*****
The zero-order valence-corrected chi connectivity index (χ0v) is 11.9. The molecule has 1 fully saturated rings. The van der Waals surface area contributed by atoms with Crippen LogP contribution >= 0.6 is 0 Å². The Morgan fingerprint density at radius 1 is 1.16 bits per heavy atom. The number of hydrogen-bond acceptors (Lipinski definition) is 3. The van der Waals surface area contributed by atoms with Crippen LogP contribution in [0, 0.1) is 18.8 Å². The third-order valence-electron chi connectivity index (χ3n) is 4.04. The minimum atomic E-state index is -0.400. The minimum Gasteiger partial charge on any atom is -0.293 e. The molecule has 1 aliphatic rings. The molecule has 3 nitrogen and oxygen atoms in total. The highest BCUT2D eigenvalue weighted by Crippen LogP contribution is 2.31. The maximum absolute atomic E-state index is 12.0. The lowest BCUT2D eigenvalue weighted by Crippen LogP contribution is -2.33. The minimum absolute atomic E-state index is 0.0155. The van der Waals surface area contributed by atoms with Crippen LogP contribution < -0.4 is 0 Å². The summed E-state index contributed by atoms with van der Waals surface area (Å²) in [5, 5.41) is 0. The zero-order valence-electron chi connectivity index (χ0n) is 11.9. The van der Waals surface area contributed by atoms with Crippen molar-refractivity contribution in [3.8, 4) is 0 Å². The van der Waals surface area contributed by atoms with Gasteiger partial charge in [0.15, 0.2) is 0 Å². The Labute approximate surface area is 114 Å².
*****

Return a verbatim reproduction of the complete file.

The zero-order valence-corrected chi connectivity index (χ0v) is 11.9. The molecule has 1 fully saturated rings. The van der Waals surface area contributed by atoms with Crippen LogP contribution >= 0.6 is 0 Å². The Morgan fingerprint density at radius 1 is 1.16 bits per heavy atom. The number of hydrogen-bond acceptors (Lipinski definition) is 3. The van der Waals surface area contributed by atoms with Crippen LogP contribution in [0, 0.1) is 18.8 Å². The third-order valence-electron chi connectivity index (χ3n) is 4.04. The minimum atomic E-state index is -0.400. The minimum Gasteiger partial charge on any atom is -0.293 e. The molecule has 1 aliphatic rings. The molecule has 3 nitrogen and oxygen atoms in total. The highest BCUT2D eigenvalue weighted by Crippen LogP contribution is 2.31. The maximum absolute atomic E-state index is 12.0. The lowest BCUT2D eigenvalue weighted by Crippen LogP contribution is -2.33. The minimum absolute atomic E-state index is 0.0155. The van der Waals surface area contributed by atoms with Crippen LogP contribution < -0.4 is 0 Å². The summed E-state index contributed by atoms with van der Waals surface area (Å²) in [5, 5.41) is 0. The zero-order valence-electron chi connectivity index (χ0n) is 11.9. The van der Waals surface area contributed by atoms with Crippen molar-refractivity contribution in [3.8, 4) is 0 Å². The van der Waals surface area contributed by atoms with Gasteiger partial charge in [0.15, 0.2) is 0 Å². The Labute approximate surface area is 114 Å².